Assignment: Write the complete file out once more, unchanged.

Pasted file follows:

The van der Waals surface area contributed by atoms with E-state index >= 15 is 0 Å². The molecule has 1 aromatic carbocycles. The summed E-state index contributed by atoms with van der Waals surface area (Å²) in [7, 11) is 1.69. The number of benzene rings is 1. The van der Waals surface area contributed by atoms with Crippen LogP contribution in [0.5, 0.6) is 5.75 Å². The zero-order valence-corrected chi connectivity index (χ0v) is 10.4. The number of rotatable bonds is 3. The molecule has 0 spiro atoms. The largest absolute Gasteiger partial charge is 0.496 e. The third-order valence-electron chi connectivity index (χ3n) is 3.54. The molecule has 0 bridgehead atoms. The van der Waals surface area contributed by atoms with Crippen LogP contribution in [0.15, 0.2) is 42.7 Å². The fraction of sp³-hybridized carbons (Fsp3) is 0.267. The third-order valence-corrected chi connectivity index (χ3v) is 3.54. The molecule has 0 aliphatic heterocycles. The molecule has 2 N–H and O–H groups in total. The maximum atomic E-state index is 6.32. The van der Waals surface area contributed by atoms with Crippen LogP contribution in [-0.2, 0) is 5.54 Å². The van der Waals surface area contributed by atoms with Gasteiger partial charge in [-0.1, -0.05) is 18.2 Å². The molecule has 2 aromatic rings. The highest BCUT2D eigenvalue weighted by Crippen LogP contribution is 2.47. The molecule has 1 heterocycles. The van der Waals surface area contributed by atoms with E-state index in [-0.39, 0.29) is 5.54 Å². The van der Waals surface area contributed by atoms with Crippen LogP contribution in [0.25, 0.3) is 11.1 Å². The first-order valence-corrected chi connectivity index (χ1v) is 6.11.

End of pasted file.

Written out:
The van der Waals surface area contributed by atoms with E-state index >= 15 is 0 Å². The molecule has 1 aromatic carbocycles. The summed E-state index contributed by atoms with van der Waals surface area (Å²) in [7, 11) is 1.69. The number of benzene rings is 1. The van der Waals surface area contributed by atoms with Crippen LogP contribution in [0.5, 0.6) is 5.75 Å². The zero-order valence-corrected chi connectivity index (χ0v) is 10.4. The number of rotatable bonds is 3. The molecule has 0 spiro atoms. The largest absolute Gasteiger partial charge is 0.496 e. The third-order valence-electron chi connectivity index (χ3n) is 3.54. The molecule has 0 bridgehead atoms. The van der Waals surface area contributed by atoms with Crippen LogP contribution in [0.15, 0.2) is 42.7 Å². The fraction of sp³-hybridized carbons (Fsp3) is 0.267. The third-order valence-corrected chi connectivity index (χ3v) is 3.54. The molecule has 0 aliphatic heterocycles. The molecule has 2 N–H and O–H groups in total. The maximum atomic E-state index is 6.32. The van der Waals surface area contributed by atoms with Crippen LogP contribution in [-0.2, 0) is 5.54 Å². The van der Waals surface area contributed by atoms with Gasteiger partial charge in [-0.1, -0.05) is 18.2 Å². The molecule has 2 aromatic rings. The highest BCUT2D eigenvalue weighted by Crippen LogP contribution is 2.47. The molecule has 1 heterocycles. The van der Waals surface area contributed by atoms with E-state index in [-0.39, 0.29) is 5.54 Å². The van der Waals surface area contributed by atoms with Crippen LogP contribution in [0.25, 0.3) is 11.1 Å². The first-order valence-corrected chi connectivity index (χ1v) is 6.11.